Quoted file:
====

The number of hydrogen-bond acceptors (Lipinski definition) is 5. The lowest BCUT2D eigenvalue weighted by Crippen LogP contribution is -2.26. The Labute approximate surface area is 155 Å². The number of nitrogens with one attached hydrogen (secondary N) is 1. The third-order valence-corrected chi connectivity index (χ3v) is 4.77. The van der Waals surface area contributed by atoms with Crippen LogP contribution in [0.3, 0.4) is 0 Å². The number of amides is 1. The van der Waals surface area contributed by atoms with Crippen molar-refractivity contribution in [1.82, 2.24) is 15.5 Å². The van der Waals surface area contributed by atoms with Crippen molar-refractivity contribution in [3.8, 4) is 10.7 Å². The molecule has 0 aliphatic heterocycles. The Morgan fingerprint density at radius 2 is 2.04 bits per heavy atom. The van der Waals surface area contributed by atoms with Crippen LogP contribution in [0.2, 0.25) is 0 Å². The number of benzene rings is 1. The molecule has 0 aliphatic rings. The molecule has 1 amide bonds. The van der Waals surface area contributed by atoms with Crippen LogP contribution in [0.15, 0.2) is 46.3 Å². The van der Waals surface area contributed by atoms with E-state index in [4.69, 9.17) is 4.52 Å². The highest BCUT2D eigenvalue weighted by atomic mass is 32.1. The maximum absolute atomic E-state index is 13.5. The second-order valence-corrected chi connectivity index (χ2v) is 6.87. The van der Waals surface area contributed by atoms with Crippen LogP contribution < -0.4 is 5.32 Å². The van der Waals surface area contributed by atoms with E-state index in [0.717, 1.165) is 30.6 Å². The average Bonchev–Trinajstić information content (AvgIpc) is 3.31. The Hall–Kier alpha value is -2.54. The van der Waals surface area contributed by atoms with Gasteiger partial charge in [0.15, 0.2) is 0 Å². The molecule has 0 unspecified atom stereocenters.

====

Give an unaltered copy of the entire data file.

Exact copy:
The number of hydrogen-bond acceptors (Lipinski definition) is 5. The lowest BCUT2D eigenvalue weighted by Crippen LogP contribution is -2.26. The Labute approximate surface area is 155 Å². The number of nitrogens with one attached hydrogen (secondary N) is 1. The third-order valence-corrected chi connectivity index (χ3v) is 4.77. The van der Waals surface area contributed by atoms with Crippen LogP contribution in [0.3, 0.4) is 0 Å². The number of amides is 1. The van der Waals surface area contributed by atoms with Crippen molar-refractivity contribution in [1.82, 2.24) is 15.5 Å². The van der Waals surface area contributed by atoms with Crippen molar-refractivity contribution in [3.8, 4) is 10.7 Å². The molecule has 0 aliphatic heterocycles. The Morgan fingerprint density at radius 2 is 2.04 bits per heavy atom. The van der Waals surface area contributed by atoms with Crippen LogP contribution in [0.2, 0.25) is 0 Å². The number of benzene rings is 1. The molecule has 0 aliphatic rings. The molecule has 1 amide bonds. The van der Waals surface area contributed by atoms with Crippen LogP contribution in [0.15, 0.2) is 46.3 Å². The van der Waals surface area contributed by atoms with E-state index in [4.69, 9.17) is 4.52 Å². The highest BCUT2D eigenvalue weighted by atomic mass is 32.1. The maximum absolute atomic E-state index is 13.5. The second-order valence-corrected chi connectivity index (χ2v) is 6.87. The van der Waals surface area contributed by atoms with Crippen LogP contribution < -0.4 is 5.32 Å². The van der Waals surface area contributed by atoms with E-state index in [0.717, 1.165) is 30.6 Å². The average Bonchev–Trinajstić information content (AvgIpc) is 3.31. The Hall–Kier alpha value is -2.54. The van der Waals surface area contributed by atoms with Gasteiger partial charge in [0.15, 0.2) is 0 Å². The molecule has 0 unspecified atom stereocenters.